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Medicaid, SCHIP, & Federal Authority

  • Section 1115 Waiver - In 2008, Wisconsin transformed its Medicaid and State Children’s Health Insurance Program (SCHIP) program by implementing BadgerCare Plus.  Wisconsin built upon its previous section 1115 waiver program, Wisconsin BadgerCare program, to create a streamlined statewide coverage initiative.  BadgerCare Plus utilizes a managed care delivery system to provide easy access to health care for lower income adults and all children.  This initiative uses federal match from SCHIP and Medicaid to expand coverage to new populations.  The state seamlessly integrates state-only funded programs into the overall program to assure access.  Enrollees in BadgerCare Plus receive benefits either through the Standard Plan or the Benchmark Plan, depending on income level.  

    As part of BadgerCare Plus, Wisconsin extended coverage to all children in the state beginning in February 2008.  Children in families with lower incomes are covered with Medicaid and SCHIP funding. Children in families whose income exceeds this amount are covered with state-only funds.  Under the section 1115 waiver program, Wisconsin has expanded eligibility levels for custodial parents of eligible children with net family incomes, and the uninsured spouses of such parents, up to 200 percent of the FPL.   

    Deficit Reduction Act (DRA) of 2005As part of its overall transformation to BadgerCare Plus, Wisconsin increased eligibility for pregnant women up to 300 percent of the FPL (federal match is only up to 250 percent).  In conjunction with this eligibility expansion, Wisconsin received approval from the Centers for Medicare and Medicaid Services (CMS) to implement a Benchmark plan for pregnant women between 200 and 300 percent under the benefit flexibility provision of the DRA.  Wisconsin’s Benchmark plan for pregnant women is consistent with the benefits of the largest commercial plan offered in the State with some additional benefits, including mental health and substance abuse coverage comparable to that of the state’s employee health plan. To receive benefits under Medicaid, pregnant women between 200 percent and 300 percent of the FPL are required to enroll in the Benchmark plan. Children in families earning above 200 percent of FPL are also enrolled in the Benchmark Plan.  Children, parents and pregnant women below 200 percent of FPL are enrolled in the Standard Plan.

    BadgerCare Core Plan for Childless Adults.  The state passed legislation to expand coverage to all childless adults up to 200 percent of FPL.  Due the downturn in the economy the coverage expansion will be implemented in phases.  During the first phase, the approximately 7,000 adults currently enrolled in the GAMP program (see below) will be enrolled in the BadgerCare Core plan on January 1, 2009.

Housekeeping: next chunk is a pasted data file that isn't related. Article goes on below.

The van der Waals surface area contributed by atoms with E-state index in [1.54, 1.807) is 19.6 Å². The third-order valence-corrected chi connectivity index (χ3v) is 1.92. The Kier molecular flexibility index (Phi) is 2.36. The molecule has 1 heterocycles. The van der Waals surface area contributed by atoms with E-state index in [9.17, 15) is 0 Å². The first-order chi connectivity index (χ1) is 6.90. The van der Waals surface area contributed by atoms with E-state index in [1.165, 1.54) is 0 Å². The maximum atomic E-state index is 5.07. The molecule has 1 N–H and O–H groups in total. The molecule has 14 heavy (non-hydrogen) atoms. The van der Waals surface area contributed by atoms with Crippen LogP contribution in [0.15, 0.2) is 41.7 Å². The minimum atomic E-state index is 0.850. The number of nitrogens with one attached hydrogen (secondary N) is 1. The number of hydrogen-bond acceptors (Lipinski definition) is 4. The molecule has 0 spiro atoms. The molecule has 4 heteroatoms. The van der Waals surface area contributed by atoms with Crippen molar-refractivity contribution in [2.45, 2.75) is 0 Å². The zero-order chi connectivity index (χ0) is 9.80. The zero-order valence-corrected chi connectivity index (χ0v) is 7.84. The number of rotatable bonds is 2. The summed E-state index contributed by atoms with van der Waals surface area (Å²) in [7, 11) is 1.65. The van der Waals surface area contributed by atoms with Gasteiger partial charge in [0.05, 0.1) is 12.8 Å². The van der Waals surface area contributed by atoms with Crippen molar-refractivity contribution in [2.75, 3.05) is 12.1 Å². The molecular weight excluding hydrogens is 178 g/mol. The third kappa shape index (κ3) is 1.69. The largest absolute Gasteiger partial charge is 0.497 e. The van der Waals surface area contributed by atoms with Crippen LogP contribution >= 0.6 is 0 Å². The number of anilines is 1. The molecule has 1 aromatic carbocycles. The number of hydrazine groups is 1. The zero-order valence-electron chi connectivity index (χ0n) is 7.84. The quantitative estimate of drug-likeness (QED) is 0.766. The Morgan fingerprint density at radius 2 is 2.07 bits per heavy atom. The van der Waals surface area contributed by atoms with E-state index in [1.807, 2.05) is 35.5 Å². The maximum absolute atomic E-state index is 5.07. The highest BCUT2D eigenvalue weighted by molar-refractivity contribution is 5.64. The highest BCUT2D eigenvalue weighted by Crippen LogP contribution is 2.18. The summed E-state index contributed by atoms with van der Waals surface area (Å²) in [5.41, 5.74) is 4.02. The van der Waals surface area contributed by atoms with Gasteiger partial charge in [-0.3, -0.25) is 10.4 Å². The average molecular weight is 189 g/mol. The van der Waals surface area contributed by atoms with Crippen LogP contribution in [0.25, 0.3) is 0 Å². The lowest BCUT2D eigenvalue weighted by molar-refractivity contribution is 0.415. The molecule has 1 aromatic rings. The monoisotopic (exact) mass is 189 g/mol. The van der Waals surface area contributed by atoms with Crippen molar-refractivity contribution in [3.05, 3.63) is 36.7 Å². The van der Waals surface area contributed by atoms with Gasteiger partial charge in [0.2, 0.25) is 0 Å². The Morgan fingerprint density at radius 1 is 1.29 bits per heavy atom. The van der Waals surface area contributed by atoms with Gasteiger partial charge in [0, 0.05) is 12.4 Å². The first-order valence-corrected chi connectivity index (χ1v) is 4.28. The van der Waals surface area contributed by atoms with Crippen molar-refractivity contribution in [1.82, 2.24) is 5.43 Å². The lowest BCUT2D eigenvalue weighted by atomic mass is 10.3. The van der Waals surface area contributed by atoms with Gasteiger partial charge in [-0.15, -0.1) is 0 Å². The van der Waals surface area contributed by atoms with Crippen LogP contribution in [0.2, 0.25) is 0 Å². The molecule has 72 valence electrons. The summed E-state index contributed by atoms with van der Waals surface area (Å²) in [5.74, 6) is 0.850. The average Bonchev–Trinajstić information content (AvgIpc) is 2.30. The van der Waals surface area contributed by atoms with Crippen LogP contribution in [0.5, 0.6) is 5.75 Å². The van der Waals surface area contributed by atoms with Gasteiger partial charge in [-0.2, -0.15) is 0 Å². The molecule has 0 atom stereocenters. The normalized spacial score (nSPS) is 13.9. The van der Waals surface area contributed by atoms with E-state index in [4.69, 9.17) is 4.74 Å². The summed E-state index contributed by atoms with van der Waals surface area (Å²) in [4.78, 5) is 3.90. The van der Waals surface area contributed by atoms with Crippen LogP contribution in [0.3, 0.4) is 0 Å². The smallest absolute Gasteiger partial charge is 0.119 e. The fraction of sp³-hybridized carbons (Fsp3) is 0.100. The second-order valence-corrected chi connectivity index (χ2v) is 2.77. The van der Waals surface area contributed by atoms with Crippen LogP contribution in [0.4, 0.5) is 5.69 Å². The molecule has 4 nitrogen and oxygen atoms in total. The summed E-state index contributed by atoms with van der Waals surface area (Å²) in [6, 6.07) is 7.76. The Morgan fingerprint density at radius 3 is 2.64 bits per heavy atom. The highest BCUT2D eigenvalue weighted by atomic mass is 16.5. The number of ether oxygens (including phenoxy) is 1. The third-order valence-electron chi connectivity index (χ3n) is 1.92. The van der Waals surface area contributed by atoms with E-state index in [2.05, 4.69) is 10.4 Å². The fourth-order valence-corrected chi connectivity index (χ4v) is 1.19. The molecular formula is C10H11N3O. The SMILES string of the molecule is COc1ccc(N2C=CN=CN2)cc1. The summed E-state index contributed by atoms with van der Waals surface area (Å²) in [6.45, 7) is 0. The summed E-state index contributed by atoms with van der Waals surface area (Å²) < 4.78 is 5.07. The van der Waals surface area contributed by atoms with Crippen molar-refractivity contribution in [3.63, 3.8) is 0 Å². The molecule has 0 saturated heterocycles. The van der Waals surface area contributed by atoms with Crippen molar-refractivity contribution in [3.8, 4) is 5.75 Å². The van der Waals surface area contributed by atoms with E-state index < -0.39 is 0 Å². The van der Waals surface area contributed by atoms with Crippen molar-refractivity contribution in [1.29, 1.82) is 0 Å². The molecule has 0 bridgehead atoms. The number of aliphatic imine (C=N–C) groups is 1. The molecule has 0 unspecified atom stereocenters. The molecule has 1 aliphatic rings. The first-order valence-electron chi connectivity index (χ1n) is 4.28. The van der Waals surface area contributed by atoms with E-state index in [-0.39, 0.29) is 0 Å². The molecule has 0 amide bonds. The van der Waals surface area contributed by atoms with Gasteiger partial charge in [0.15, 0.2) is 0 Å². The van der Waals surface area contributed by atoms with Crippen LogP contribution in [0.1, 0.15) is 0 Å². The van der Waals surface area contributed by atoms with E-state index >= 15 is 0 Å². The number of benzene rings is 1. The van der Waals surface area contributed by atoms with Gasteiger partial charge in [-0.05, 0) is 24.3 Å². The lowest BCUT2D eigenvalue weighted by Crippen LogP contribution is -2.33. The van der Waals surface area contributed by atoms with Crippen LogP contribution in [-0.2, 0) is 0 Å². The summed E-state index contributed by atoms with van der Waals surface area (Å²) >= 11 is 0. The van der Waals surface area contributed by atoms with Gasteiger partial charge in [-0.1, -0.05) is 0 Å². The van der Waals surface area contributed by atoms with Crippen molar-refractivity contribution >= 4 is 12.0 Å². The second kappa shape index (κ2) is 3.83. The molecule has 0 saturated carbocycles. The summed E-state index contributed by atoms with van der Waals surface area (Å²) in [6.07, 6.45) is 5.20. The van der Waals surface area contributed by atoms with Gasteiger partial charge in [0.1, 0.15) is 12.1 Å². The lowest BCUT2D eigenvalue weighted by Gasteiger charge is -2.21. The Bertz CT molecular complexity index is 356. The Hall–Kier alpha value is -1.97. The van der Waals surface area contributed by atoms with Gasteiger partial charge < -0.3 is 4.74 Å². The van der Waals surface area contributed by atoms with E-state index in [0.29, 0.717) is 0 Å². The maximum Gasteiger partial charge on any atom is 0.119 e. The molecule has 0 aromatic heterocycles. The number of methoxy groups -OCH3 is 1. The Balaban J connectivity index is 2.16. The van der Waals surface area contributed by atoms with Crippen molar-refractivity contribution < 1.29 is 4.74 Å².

High-Risk Pools

  • Wisconsin’s high-risk pool, the Wisconsin Health Insurance Risk Sharing Plan (HIRSP) became operational in 1981 and provides a choice of three benefit coverage options.  The pool is financed through policyholder premiums, assessments on insurers, and provider discounts.  Premium subsidies are available for qualified low income policyholders. The premium cap is set at 200 percent of the rate that a standard risk would be charged under a policy providing the same coverage deductible.  At the beginning of 2008, almost 17,000 persons were enrolled in the program.   About 2,800 of them received premium subsidies.

Group Purchasing Arrangements

  • In 2003, Wisconsin Governor Jim Doyle (D) signed legislation into law that creates five regional health care purchasing alliances to bring farmers and small businesses into one pool per region. These cooperatives allow groups to directly negotiate with health plans. In 2005, Governor Doyle passed new legislation that removes limits on the number of cooperatives that can be developed in the state. By encouraging the establishment of cooperatives, the hope is that not only will more uninsured individuals access health insurance, but also that competition will increase among carriers and create more options for coverage.


State Specific Strategies

  • General Assistance Medical Program (GAMP) – The GAMP is a community safety-net system for uninsured residents in MilwaukeeCounty.  To be eligible for coverage an individual must be uninsured and have a family income below 90 percent FPL, depending on family size ($902 for one person).  GAMP covers services such as primary care and clinic services, inpatient and outpatient hospital care. GAMP is funded by state and federal Medicaid revenues as well as MilwaukeeCounty tax levy.   At any given point in time, there are between 7,000 and 10,000 individuals enrolled in GAMP.  The state is planning to incorporate GAMP into BadgerCare Plus in January 2009.